(NAPSI)—Social and traditional media have been abuzz with articles and information about the rising phenomenon of digital currencies. But what does it all mean and should you buy in?
What Is Cryptocurrency?
Cryptocurrency, or simply crypto, is one type of digital currency. Cryptocurrencies are distinct from “fiat currencies” such as the dollar, euro or yen. Unlike fiat currencies, crypto isn’t represented or organized by physical paper units or coins. Rather, each unit is a unique alphanumeric string of computer code.
Also, cryptocurrencies are not issued by a central bank. Instead, they are controlled by technology that determines how many units are produced and how transactions are recorded. While Bitcoin is one of the earliest and most recognized cryptocurrencies, more than 1,000 cryptocurrencies currently exist.
For U.S. federal tax purposes, cryptocurrency is treated as property, which means selling or exchanging it can have tax consequences.
Cryptocurrencies and Risk
Buying, selling and using cryptocurrencies comes with numerous risks.
• In some cases, you can spend and trade crypto, but these products are not legal tender in the U.S. and most other jurisdictions. No law requires companies or individuals to accept crypto as a form of payment. If no one accepts a specific cryptocurrency, that crypto will become worthless.
• Platforms that buy and sell cryptocurrencies can be hacked, and some have failed. Consumers can—and have—lost money.
• Cryptocurrency payments are irreversible. Once you complete a transaction, it cannot be reversed.
Cryptocurrencies and Investing
All investments come with some degree of risk, and cryptocurrencies are no exception. Only invest what you can afford to lose and be aware that you may lose some or all of your investment.
Investing in cryptocurrencies can take many forms, such as purchasing coins in the hope their value increases or buying shares in platforms or companies that facilitate blockchain technology and other aspects of the cryptocurrency revolution in the hope they succeed.
Another way to invest is through an Initial Coin Offering, or ICO. An ICO is a way for companies to raise money that involves the creation and sale of digital tokens. A certain number of these tokens are sold to investors in exchange for other cryptocurrencies or fiat currencies like the dollar.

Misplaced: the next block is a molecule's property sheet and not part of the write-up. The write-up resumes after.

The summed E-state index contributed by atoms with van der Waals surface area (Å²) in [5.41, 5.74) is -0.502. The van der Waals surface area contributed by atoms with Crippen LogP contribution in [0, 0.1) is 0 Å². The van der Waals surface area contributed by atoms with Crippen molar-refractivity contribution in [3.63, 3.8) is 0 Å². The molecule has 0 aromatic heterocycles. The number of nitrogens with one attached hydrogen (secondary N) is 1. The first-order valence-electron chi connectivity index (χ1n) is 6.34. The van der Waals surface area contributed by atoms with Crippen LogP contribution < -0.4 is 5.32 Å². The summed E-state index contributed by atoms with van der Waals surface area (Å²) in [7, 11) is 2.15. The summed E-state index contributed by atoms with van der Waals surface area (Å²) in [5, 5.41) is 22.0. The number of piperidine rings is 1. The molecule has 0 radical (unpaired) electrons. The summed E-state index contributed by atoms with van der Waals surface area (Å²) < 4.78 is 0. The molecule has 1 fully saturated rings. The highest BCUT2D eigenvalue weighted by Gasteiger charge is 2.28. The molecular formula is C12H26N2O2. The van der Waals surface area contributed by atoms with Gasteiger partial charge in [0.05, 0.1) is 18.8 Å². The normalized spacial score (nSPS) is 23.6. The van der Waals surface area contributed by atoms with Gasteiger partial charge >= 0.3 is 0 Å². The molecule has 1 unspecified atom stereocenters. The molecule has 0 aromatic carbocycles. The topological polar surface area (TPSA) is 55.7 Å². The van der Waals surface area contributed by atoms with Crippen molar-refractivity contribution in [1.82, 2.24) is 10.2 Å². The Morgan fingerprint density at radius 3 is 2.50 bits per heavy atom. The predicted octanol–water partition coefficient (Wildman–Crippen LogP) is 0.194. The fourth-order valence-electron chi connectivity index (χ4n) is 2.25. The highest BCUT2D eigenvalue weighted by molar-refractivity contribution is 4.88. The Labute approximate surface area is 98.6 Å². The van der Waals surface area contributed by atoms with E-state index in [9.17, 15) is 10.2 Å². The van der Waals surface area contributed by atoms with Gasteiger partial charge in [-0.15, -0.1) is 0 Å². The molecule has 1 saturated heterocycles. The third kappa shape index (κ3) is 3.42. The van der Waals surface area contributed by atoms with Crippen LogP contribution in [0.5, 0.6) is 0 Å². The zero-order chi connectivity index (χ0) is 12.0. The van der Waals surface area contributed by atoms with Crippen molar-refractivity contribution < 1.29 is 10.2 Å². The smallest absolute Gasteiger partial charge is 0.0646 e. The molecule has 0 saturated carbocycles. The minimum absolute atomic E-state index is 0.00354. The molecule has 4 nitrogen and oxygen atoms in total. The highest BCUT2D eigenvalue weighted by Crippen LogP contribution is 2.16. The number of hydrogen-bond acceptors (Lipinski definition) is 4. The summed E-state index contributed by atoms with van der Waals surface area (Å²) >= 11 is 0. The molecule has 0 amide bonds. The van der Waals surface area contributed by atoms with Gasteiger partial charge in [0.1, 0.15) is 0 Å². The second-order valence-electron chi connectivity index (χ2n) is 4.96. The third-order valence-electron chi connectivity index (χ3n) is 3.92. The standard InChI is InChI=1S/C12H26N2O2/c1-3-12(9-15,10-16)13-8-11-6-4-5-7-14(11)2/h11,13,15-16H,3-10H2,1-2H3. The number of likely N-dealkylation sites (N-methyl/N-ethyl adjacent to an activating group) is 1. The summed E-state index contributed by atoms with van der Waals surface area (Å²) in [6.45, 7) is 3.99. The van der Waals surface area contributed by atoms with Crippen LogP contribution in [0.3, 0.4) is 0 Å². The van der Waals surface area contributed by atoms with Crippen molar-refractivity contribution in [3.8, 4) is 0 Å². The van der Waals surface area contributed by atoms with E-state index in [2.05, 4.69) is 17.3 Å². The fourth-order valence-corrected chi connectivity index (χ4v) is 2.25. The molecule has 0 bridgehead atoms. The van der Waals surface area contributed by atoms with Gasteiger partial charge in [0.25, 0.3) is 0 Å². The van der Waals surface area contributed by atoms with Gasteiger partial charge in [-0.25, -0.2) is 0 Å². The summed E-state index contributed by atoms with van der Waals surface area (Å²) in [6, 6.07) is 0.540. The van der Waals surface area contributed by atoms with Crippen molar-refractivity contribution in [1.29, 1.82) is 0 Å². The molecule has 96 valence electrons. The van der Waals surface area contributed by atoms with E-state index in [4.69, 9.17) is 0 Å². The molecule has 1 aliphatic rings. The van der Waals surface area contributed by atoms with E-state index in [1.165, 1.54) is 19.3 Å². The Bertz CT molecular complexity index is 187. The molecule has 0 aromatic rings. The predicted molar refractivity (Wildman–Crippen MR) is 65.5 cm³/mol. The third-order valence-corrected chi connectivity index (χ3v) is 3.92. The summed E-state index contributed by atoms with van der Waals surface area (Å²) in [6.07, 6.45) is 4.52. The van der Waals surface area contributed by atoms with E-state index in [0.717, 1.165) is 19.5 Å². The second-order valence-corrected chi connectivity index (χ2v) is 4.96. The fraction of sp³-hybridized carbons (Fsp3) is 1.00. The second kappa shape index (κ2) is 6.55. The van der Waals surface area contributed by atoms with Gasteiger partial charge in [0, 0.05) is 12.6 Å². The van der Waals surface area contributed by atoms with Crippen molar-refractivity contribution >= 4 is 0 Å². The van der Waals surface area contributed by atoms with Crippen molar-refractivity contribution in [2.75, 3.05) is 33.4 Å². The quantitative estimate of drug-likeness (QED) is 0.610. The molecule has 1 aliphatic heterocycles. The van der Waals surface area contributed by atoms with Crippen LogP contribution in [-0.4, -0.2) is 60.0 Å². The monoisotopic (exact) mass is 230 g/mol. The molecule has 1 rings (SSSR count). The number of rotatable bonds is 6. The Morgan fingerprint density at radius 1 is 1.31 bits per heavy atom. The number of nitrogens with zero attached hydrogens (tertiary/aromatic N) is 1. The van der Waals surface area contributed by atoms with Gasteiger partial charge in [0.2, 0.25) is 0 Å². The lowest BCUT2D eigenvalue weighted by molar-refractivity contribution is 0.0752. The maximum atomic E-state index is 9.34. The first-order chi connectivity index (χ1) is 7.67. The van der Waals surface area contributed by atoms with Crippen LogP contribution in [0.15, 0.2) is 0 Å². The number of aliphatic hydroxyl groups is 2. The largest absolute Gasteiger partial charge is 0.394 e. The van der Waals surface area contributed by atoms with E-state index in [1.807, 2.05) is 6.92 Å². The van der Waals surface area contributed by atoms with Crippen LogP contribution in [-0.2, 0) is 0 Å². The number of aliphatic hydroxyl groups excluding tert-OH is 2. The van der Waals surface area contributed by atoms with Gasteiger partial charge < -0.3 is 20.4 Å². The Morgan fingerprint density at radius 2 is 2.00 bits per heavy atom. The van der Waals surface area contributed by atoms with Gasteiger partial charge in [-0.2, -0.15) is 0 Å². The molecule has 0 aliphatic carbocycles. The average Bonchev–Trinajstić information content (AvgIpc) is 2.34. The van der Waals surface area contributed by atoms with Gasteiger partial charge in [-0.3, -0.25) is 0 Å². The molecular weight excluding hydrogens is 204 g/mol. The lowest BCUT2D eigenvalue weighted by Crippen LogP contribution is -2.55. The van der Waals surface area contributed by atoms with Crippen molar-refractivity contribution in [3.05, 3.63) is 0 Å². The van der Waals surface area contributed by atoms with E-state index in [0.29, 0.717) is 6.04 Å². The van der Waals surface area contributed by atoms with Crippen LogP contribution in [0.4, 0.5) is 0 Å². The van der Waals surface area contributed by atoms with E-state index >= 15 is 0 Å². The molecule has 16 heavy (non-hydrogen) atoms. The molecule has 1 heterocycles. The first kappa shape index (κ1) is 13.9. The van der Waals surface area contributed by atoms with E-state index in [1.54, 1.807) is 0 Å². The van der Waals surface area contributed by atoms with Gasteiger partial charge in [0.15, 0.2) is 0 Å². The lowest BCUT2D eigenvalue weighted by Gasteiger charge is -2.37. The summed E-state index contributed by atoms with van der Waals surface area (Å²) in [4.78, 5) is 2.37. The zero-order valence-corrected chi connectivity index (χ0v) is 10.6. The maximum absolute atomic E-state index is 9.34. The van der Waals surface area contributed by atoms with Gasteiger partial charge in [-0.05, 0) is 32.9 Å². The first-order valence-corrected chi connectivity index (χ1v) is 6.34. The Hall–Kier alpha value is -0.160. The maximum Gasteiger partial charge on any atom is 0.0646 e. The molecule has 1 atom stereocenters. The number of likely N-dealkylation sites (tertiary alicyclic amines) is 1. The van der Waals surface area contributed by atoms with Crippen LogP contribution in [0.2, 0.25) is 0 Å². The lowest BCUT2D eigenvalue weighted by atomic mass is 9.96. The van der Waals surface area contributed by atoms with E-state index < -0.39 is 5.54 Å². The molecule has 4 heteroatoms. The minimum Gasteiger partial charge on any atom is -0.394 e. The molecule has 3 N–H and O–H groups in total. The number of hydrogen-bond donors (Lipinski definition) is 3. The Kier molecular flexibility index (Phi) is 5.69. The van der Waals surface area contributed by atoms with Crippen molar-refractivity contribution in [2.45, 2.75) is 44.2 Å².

As with any new industry or concept, be alert for fraud, which has occurred in both ICO and direct currency purchases. Pump-and-dump scams are a potential risk with some crypto-related stocks, particularly those that do not list on a major exchange such as the NYSE or Nasdaq.
Cryptocurrencies and the technologies that power them may hold great potential for legitimate innovations in capital raising and financial markets. But it can be a challenge for investors to verify information about these products to make informed decisions. There are also major questions about how these currencies are regulated both domestically and across the globe.
The markets for cryptocurrencies continue to display high levels of volatility, and involve speculative risk and the potential for fraud. Speculators have been drawn to cryptocurrencies as a way to make a quick profit. But like any speculative investment, you can lose money.
And even when legitimate companies flock to a hot, new sector, fraudsters almost always follow suit. Look out for guarantees, unregistered products, claims of overly consistent returns, complex strategies, missing documentation, account discrepancies and pushy salespeople. All are red flags of potential fraud. Use FINRA BrokerCheck® to check the registration status of, and additional information about, the people and firms that tout these opportunities.